Reporting HHS Provider Relief Funds: An Important Update

As the Provider Relief Fund (PRF) program evolves, the reporting process for these funds has gotten complicated. Our previous article on the subject detailed several aspects of use and reporting under the PRF. Here are the latest updates from the U.S. Department of Health and Human Services (HHS) on these funds.

New Reporting Requirements

On Sept. 19, 2020, the HHS released the General and Targeted Distribution Post-Payment Notice of Reporting Requirements for the PRF. In addition to  a quick reference guide of the reporting requirements for PRF recipients, the agency provides a detailed summary of these requirements for recipients and when these funds may be subject to an audit.

HHS has changed the method of determining lost revenue, including the categories to be reported. There is also a new section related to capturing nonfinancial data, such as facility, staffing and patient information.

PRF recipients can submit healthcare-related expenses attributable to coronavirus that have not been reimbursed by another source and/or are not obligated to be reimbursed by another source. This includes general and administrative costs as well as healthcare-related operating expenses.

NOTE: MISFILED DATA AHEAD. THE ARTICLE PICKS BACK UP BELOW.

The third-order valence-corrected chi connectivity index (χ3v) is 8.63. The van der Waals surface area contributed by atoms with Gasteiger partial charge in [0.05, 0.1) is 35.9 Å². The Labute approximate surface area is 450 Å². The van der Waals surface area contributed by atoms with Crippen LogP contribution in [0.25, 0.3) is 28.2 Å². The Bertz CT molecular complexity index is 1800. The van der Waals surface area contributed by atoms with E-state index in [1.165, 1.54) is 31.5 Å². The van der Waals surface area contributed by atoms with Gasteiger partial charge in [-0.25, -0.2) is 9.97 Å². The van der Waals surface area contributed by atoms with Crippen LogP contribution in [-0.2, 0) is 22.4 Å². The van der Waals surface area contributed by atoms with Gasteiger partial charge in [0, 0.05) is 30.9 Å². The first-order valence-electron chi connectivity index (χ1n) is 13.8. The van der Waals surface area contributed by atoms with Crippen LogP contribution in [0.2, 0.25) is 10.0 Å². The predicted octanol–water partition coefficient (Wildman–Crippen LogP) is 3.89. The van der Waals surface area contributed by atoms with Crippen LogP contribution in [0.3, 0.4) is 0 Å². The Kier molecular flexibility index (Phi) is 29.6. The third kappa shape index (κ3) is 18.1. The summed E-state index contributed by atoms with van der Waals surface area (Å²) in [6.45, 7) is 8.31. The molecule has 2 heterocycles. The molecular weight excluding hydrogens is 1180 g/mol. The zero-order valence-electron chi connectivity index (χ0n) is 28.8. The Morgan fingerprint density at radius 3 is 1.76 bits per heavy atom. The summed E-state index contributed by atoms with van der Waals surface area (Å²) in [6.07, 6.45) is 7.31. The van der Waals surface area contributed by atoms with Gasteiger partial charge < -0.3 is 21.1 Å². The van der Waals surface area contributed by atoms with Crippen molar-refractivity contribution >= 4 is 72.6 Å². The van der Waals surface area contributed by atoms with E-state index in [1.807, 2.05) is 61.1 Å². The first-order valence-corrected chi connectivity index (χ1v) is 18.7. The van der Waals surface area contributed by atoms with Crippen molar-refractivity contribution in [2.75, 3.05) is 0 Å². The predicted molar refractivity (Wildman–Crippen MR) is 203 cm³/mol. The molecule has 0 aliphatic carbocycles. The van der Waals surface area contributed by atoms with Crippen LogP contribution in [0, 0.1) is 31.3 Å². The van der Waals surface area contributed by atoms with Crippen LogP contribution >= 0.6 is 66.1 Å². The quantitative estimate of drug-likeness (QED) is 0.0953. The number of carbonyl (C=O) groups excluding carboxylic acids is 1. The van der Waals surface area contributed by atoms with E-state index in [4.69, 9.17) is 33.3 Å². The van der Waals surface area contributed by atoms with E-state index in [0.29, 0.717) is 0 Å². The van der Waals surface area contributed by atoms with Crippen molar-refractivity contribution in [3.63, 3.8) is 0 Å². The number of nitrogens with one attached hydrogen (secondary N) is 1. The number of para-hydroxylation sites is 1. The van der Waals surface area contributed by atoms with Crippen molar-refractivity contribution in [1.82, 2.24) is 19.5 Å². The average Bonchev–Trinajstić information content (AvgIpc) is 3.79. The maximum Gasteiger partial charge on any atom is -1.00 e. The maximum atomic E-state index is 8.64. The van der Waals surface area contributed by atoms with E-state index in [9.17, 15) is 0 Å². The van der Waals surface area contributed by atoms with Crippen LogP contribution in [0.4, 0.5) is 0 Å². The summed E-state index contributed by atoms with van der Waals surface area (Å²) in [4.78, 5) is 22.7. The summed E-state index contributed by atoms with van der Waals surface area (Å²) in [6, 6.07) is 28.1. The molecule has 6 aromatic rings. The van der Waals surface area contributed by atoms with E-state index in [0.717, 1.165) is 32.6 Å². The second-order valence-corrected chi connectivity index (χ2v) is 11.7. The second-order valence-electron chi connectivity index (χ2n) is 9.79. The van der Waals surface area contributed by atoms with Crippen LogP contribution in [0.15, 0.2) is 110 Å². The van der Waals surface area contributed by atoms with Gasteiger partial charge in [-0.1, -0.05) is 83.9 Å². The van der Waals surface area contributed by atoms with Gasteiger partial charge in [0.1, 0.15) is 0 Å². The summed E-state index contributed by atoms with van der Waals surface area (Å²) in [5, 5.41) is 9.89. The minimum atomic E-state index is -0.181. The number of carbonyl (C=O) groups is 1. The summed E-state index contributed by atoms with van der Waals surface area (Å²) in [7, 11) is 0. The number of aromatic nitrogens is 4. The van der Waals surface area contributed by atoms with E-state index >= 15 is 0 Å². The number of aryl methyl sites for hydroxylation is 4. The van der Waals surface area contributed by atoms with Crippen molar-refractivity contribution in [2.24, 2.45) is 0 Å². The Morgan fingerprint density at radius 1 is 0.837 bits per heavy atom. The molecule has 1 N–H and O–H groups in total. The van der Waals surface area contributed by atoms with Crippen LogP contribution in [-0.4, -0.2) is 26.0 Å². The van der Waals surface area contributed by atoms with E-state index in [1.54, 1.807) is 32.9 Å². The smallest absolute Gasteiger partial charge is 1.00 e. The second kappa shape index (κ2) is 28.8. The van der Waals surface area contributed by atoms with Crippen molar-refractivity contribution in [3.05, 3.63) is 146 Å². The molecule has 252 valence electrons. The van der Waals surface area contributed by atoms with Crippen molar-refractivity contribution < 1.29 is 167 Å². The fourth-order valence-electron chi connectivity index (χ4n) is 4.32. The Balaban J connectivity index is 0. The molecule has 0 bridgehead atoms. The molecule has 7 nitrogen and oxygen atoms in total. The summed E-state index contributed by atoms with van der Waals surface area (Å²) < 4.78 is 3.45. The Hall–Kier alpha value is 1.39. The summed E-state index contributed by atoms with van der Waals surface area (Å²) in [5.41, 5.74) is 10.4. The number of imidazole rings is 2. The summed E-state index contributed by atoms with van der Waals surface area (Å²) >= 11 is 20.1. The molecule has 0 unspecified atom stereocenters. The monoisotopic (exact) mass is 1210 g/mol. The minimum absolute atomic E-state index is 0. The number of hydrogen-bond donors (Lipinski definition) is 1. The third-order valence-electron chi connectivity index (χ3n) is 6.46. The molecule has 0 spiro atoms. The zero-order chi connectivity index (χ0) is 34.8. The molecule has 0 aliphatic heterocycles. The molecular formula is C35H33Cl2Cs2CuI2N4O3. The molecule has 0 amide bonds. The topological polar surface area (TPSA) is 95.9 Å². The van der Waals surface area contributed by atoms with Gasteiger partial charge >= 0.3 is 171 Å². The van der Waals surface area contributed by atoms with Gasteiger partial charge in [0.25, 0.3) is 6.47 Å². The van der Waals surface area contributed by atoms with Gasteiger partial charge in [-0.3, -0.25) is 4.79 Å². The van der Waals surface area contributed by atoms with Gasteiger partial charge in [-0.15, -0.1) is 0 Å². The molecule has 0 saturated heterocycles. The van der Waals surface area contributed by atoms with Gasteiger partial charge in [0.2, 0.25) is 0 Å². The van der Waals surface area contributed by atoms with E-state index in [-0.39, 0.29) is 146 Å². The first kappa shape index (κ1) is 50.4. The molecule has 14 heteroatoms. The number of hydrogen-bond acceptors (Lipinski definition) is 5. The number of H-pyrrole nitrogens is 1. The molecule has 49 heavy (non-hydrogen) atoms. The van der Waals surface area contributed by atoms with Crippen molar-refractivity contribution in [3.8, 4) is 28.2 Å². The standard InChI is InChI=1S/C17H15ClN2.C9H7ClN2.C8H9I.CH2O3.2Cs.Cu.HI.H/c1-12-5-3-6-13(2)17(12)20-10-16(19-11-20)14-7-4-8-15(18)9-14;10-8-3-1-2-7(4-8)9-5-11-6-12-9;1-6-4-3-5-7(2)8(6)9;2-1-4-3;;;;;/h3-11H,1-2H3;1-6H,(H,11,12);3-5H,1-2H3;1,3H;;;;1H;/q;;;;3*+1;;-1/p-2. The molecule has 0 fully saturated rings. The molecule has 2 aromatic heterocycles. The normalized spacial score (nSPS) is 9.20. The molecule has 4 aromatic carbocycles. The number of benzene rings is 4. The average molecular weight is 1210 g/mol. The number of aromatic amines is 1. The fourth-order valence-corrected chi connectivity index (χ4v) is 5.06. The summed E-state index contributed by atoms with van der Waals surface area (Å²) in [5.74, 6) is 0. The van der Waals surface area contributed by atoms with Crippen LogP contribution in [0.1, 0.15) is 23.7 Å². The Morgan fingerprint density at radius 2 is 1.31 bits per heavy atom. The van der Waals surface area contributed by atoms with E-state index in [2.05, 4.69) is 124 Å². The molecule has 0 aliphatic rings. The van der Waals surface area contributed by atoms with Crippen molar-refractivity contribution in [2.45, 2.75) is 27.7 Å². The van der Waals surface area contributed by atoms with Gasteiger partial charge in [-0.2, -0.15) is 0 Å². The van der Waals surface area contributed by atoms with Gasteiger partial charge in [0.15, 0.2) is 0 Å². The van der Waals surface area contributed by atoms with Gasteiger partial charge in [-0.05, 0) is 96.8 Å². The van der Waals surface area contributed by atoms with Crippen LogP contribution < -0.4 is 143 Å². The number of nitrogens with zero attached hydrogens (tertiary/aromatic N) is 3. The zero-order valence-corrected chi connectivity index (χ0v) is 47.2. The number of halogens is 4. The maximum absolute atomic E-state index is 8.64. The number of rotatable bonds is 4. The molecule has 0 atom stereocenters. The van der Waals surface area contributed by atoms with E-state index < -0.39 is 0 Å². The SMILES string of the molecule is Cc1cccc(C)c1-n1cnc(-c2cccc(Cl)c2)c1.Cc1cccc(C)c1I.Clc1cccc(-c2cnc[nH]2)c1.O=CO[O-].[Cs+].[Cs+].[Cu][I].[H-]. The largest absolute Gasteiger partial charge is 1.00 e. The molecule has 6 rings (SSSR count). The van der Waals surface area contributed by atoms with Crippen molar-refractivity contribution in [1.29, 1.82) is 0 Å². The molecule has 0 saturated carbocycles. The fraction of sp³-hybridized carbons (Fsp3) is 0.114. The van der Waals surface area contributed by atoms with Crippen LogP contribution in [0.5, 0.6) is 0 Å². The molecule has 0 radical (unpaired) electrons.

PRF payments not fully spent on healthcare-related expenses stemming from coronavirus are then applied to lost revenues.

Calculating Lost Net Patient Revenue

As of Oct. 22, 2020, HHS has gone back to its previous requirement to report lost revenue rather than operating income as the method to determine lost revenue for PRF. Per the agency, these are the requirements:

Reporting entities must provide information used to calculate lost revenues attributable to coronavirus, represented as a negative change in year-over-year actual revenue from patient care related sources. Revenues and expenses in this section include all lost patient care revenues and patient care cost/expense impacts.

Total Revenue/Net Charges from Patient Care Related Sources (2019 and 2020): Revenue/net charges from patient care (prior to netting with expenses) for the calendar years 2019 and 2020. Calendar year actual revenues will be entered by quarter (e.g., Jan.–March 2019, April–June 2019, etc.).

Note: Reporting entities with unused funds after Dec. 31, 2020, must submit a second and final report no later than July 31, 2021 that includes patient care related revenue amounts earned Jan. 1– June 30, 2021.

Revenue from Patient Care Payer Mix (2019 and 2020): 

  1. Medicare Part A+B: Actual revenues/net charges received from Medicare Part A+B for patient care for the calendar year.